Other events which would powerfully affect Opel’s future were taking place in 1948. In February and March, a GM study group came to Germany to investigate every aspect of Europe’s economic situation and Opel’s special problems. On their return they submitted a report, on March 26, recommending that General Motors resume control of Opel. On April 5, however, GM’s financial policy committee concluded that “in view of the many uncertainties surrounding the operation of this property, the Corporation is not justified in resuming the responsibility for its operation at this time…” GM, it seemed, didn’t want Opel.

Such executives as Alfred P. Sloan Jr., and Charles Wilson, GM’s President, then were considering the options. Later in April, Sloan sought to resolve the differences of opinion with a position paper that he hoped would set up conditions for resuming control of Opel that would put at rest the doubts of GM’s more conservative financial minds.

Sloan suggested that GM take the helm of Opel again for a two-year “probationary” period to see whether the economic conditions, then called “close to stagnation” in Germany, would improve. Sloan set other important goals: “General Motors should risk no additional capital in Opel. Credit facilities should be available. We should have complete freedom in personnel policies and administration. The products produced by Adam Opel AG should be solely within the jurisdiction of management, and if prices had to be approved by government authority, a reasonable return on the capital should be allowed.”

With these guidelines in mind, the Opel question was put again on 3 May to the GM financial policy committee, which then withdrew its objections to a return to Rüsselsheim. Many, many details still had to be worked out, both within GM and in the U.S. occupied zone of Germany, before this could actually occur. At last, the official word was released on 1 November 1948: GM resumed management control of Adam Opel AG. Edward W. Zdunek, formerly regional manager for Europe of General Motors Overseas Operations Division, was named managing director.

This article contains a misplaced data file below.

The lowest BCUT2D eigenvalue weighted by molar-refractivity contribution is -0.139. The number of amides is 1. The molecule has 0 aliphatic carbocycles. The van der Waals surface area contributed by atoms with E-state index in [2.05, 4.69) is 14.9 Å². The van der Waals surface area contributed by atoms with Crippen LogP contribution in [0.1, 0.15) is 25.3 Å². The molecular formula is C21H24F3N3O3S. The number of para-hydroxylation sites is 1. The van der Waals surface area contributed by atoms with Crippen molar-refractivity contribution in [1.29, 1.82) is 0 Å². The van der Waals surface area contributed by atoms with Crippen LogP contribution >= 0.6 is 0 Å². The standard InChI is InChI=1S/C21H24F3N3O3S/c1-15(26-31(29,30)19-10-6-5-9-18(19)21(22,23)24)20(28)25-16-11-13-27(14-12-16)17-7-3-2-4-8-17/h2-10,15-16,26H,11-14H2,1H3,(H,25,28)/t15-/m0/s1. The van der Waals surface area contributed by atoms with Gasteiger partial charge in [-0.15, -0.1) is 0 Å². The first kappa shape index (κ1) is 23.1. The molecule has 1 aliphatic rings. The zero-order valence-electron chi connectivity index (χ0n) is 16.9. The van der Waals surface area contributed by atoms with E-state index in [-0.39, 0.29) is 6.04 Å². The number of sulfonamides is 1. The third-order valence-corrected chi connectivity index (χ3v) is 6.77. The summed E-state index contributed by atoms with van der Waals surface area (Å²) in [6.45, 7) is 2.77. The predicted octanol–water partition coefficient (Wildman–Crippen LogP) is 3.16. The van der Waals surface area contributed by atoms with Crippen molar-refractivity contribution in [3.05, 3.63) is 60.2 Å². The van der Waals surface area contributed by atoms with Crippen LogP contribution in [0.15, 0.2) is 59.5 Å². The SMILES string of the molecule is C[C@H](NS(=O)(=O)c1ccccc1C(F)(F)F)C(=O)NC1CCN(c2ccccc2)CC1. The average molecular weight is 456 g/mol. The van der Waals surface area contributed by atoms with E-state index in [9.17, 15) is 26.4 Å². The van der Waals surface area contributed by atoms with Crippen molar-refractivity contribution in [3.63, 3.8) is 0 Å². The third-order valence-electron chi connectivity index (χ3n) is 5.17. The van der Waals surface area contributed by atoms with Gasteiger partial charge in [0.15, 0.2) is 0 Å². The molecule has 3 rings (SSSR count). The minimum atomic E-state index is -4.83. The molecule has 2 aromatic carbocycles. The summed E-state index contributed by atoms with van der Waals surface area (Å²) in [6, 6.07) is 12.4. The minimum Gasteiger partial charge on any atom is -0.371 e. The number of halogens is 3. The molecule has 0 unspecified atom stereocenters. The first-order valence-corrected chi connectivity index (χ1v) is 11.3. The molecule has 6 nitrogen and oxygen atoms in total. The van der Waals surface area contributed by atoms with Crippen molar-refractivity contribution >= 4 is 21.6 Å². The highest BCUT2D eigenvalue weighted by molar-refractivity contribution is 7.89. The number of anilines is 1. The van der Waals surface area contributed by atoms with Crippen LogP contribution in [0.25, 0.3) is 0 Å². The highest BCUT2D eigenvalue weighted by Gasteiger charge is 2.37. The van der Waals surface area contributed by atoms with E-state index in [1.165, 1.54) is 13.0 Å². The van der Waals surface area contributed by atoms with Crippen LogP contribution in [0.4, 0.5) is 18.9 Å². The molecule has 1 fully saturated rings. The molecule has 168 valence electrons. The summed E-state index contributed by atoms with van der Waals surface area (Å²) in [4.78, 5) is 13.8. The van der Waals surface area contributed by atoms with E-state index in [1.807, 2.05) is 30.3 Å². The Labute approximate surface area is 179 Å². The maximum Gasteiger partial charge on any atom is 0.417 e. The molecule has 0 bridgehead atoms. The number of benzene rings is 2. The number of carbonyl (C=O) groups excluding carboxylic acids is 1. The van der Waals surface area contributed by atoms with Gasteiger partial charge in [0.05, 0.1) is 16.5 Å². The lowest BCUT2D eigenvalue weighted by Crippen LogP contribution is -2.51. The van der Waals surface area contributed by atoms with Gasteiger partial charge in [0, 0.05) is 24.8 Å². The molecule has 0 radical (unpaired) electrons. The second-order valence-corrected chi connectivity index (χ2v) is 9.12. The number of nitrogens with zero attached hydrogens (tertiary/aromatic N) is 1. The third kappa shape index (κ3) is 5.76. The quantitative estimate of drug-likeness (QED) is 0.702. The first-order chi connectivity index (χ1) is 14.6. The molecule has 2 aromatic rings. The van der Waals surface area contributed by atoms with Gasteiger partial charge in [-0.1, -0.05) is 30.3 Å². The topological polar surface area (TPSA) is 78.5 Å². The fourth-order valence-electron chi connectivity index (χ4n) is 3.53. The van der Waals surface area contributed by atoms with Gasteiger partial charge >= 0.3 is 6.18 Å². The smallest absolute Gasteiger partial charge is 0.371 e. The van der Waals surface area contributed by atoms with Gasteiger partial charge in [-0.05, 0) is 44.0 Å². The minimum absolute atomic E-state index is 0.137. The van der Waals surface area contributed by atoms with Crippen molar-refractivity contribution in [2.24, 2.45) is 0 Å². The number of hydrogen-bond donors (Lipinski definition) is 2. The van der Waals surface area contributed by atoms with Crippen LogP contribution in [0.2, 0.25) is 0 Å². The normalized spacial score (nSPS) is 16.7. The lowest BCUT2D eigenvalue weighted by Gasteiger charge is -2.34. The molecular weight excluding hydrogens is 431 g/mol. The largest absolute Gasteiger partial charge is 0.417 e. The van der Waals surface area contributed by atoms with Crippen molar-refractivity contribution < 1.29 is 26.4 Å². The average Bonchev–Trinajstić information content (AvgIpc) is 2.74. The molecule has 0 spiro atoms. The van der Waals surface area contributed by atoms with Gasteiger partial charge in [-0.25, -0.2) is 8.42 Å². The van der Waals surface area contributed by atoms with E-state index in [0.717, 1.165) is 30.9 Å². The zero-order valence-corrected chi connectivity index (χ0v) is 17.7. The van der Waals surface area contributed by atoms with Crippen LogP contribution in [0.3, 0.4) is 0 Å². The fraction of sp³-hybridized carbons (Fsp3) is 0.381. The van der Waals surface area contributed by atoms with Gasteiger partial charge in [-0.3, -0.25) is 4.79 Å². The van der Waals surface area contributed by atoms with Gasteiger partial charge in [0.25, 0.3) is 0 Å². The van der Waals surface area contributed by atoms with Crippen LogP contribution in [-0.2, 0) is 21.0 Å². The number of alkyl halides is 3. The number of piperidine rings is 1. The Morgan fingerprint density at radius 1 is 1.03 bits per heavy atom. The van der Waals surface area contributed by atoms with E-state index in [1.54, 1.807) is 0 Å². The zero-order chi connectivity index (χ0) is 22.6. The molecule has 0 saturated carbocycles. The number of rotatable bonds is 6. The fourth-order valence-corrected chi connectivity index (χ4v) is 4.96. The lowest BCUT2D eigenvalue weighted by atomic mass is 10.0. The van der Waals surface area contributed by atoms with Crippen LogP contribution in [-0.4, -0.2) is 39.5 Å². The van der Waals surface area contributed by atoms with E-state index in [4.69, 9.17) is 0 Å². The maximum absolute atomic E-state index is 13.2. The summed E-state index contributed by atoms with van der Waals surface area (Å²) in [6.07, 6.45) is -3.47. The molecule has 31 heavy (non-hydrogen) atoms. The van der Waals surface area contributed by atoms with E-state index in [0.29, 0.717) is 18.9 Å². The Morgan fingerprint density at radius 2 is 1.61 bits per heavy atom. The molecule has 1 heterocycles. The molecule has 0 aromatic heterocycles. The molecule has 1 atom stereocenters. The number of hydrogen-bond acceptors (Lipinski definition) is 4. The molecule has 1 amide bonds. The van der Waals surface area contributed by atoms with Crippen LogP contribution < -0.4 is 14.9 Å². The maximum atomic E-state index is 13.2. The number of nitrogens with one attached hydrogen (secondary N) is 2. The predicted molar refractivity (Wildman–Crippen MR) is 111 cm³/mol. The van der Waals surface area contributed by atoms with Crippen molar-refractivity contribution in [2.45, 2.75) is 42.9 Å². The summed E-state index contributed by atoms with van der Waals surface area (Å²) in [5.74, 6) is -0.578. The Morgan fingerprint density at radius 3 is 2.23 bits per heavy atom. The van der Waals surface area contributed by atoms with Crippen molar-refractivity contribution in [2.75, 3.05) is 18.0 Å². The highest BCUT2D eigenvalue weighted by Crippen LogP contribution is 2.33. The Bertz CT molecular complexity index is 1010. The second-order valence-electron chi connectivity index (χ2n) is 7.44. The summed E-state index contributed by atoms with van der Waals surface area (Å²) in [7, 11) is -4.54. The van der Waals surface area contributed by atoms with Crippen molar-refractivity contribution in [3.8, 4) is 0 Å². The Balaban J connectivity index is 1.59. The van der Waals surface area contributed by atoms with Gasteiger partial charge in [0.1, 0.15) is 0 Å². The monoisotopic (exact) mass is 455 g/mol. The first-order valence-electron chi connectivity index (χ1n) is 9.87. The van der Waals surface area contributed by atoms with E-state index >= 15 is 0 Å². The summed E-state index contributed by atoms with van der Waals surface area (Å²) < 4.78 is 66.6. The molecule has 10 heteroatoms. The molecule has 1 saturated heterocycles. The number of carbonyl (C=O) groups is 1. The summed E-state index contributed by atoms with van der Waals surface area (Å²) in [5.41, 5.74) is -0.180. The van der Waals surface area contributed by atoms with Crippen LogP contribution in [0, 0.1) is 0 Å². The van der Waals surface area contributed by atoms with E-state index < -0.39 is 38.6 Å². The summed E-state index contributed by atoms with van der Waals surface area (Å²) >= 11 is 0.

The appointment of Zdunek to this post was a move of special significance. An experienced motor industry executive, he reportedly was most respected by those, who worked for him. Ed Zdunek was regarded as the perfect choice to guide Opel through this difficult environment of postwar Germany. He continued in that critical position until 1961.

Changes in the Opel cars under GM’s management didn’t appear until January 1950, when a face-lifted Olympia was introduced. Front and rear fenders were elongated and a heavy horizontal chrome grille was added. A retrograde step was the replacement of the four-speed gearbox with a three-speed unit, with a column shift lever. Engine tuning emphasized high torque at low engine speeds so the extra ratio wasn’t too sorely missed. The cabrio-coach model was returned to the Olympia range and a kombi was also offered, built by Karosserie Miesen. In February 1951, in preparation for the first postwar automobile show in Germany, the Olympia was dressed up further with a trunk compartment that enclosed the spare tire and 15-inch (38 cm) wheels instead of 16-inch (41 cm) wheels and tires. With minor further changes, this model lasted to March 1953.